Being medicinewise during COVID-19

Using your regular medicines during the coronavirus (COVID-19) pandemic | Updated 25 March 2020

Being medicinewise during COVID-19

Coronavirus disease (COVID-19) is a respiratory illness caused by a new strain of a known virus.

This is a new and evolving situation, and advice is being regularly updated by the Australian Government and state and territory health departments.

While we don’t know everything about this illness, we do know that there are important basic principles to remember about medicines to help you, and your family members, get the most out of your medicines safely.


Update your medicines list

If you take one or more regular medicines, now is the time to make sure you have an up-to-date list of all the medicines you take. This is important if you need to go to hospital unexpectedly or visit a doctor or pharmacist who is not familiar with your health status. Updating your medicines list is easier when you are feeling well, so now is the time to make sure yours is up to date.

A medicines list is a complete list of all your prescription, over-the-counter and complementary medicines. Record the active ingredient of each of your medicines, what the medicine is for, and how and when to take it.

If you care for someone, help them prepare a list of their medicines too, and make sure family members know where and how to access a copy of each other’s medicines lists.

You can record your list of your medicines or the medicines of someone you care for in whichever way suits you best.

You can download a blank copy of the NPS MedicineWise medicines list or download the free MedicineWise app for your phone. The MedicineWise app can store a list of your medicines and general health information, schedule reminders and provide information on your medicines. It also helps people who care for loved ones who use multiple medicines manage a list on their behalf. Download the free MedicineWise app from Google Play or the App Store.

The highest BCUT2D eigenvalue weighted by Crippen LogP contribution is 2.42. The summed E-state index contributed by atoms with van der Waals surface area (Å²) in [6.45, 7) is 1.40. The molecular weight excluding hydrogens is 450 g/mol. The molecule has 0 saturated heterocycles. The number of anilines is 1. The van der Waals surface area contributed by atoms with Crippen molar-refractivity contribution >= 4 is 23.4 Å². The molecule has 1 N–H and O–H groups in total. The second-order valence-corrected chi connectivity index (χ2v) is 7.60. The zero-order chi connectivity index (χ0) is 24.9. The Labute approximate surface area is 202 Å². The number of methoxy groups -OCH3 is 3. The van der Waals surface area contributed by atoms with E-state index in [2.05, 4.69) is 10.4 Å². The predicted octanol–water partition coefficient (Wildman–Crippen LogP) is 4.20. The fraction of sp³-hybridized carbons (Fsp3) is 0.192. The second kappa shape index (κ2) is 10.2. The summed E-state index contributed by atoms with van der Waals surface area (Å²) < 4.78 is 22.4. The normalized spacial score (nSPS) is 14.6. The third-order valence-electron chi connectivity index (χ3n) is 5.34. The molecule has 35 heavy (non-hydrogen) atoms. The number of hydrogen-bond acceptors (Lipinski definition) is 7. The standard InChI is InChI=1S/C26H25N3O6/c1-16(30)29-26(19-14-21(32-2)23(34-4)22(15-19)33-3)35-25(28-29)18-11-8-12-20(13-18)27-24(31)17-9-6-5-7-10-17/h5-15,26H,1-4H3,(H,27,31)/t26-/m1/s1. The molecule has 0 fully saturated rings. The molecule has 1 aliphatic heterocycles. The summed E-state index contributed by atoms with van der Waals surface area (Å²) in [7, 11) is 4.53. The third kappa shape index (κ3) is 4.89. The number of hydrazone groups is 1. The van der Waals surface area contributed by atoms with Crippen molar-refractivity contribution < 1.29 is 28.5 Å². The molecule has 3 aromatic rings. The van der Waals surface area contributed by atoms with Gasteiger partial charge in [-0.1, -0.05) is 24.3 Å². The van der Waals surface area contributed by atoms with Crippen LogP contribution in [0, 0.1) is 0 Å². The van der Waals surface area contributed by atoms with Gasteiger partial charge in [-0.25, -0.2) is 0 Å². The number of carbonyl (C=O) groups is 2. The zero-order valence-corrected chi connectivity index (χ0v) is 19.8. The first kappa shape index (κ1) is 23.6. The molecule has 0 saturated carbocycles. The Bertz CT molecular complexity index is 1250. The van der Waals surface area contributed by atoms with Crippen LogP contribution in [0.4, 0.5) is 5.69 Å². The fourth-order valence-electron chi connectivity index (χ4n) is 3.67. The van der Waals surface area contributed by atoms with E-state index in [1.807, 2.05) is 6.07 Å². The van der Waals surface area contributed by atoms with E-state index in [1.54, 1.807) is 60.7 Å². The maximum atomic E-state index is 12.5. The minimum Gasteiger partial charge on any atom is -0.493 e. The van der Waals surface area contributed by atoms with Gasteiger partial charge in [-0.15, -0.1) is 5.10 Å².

Most importantly, have the medicines list with you when you go into hospital, or visit or talk to your doctor.


Home supplies of medicines

Medicines play an important role in treating conditions and diseases. They help people to manage long-term conditions and to manage symptoms of short-term illnesses. However, there is no need to stockpile large quantities of medicines you or your family take.

There are regulations that limit how many scripts of a prescription medicine can be dispensed by a pharmacist at one time. These rules are important from a safety perspective.

Having much more than a month’s supply of medicines is generally not necessary and comes with extra costs and medicine safety risks. Using our Medicines List, or downloading our MedicineWise app can help you and your family track your medicine usage, and get an idea of what a month’s supply of medicines looks like. Speak to your GP or pharmacist if you have questions about your medicines and the amount you need.

  • The medicines, doses and strengths of medicines you need can change over time. Medicines you stockpile now may not be needed for you later and may go to waste.
  • Medicines expire. If you keep too many at home, they may sit in your cupboard for a long time, and before you know it, they may have passed their expiry date.
  • Make sure you know the active ingredient in the medicines you are taking. Having multiple packs at home containing the same medicine may cause confusion and make it more likely to accidentally double dose on a medicine, which can be harmful
  • Having more medicines in the house increases the risk of them falling into the wrong hands. A child or pet may accidentally take them and have unwanted or dangerous side effects.
  • Buying extra medicines can involve extra financial costs. NPS MedicineWise has information on keeping your medicine costs down.

Pharmacies remain open

On 23 March, State and Federal governments announced that pharmacies will remain open, as essential services, although other non-essential businesses must close to slow the spread of the virus.

Customers must remain 1.5 metres away from other people, and there should be no more than 1 person per 4 square metres in any shop.